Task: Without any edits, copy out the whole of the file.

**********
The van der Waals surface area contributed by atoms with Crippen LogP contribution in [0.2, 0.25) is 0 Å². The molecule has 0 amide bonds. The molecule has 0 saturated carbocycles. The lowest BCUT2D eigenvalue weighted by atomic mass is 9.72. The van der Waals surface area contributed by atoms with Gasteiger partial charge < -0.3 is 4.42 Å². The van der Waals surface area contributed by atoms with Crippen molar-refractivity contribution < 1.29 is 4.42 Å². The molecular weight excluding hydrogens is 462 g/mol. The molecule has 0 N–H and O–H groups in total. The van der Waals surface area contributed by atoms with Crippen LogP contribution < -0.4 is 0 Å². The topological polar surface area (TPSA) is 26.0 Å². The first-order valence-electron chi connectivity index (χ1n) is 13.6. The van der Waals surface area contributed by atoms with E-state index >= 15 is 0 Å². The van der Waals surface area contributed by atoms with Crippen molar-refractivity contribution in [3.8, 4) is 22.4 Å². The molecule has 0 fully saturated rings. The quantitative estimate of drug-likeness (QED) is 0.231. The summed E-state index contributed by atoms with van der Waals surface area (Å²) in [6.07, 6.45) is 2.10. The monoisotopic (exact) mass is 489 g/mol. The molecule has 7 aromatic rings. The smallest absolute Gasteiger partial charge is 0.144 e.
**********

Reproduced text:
The van der Waals surface area contributed by atoms with Crippen LogP contribution in [0.2, 0.25) is 0 Å². The molecule has 0 amide bonds. The molecule has 0 saturated carbocycles. The lowest BCUT2D eigenvalue weighted by atomic mass is 9.72. The van der Waals surface area contributed by atoms with Gasteiger partial charge < -0.3 is 4.42 Å². The van der Waals surface area contributed by atoms with Crippen molar-refractivity contribution < 1.29 is 4.42 Å². The molecular weight excluding hydrogens is 462 g/mol. The molecule has 0 N–H and O–H groups in total. The van der Waals surface area contributed by atoms with Crippen LogP contribution < -0.4 is 0 Å². The topological polar surface area (TPSA) is 26.0 Å². The first-order valence-electron chi connectivity index (χ1n) is 13.6. The van der Waals surface area contributed by atoms with E-state index >= 15 is 0 Å². The van der Waals surface area contributed by atoms with Crippen molar-refractivity contribution in [3.8, 4) is 22.4 Å². The molecule has 0 fully saturated rings. The quantitative estimate of drug-likeness (QED) is 0.231. The summed E-state index contributed by atoms with van der Waals surface area (Å²) in [6.07, 6.45) is 2.10. The monoisotopic (exact) mass is 489 g/mol. The molecule has 7 aromatic rings. The smallest absolute Gasteiger partial charge is 0.144 e.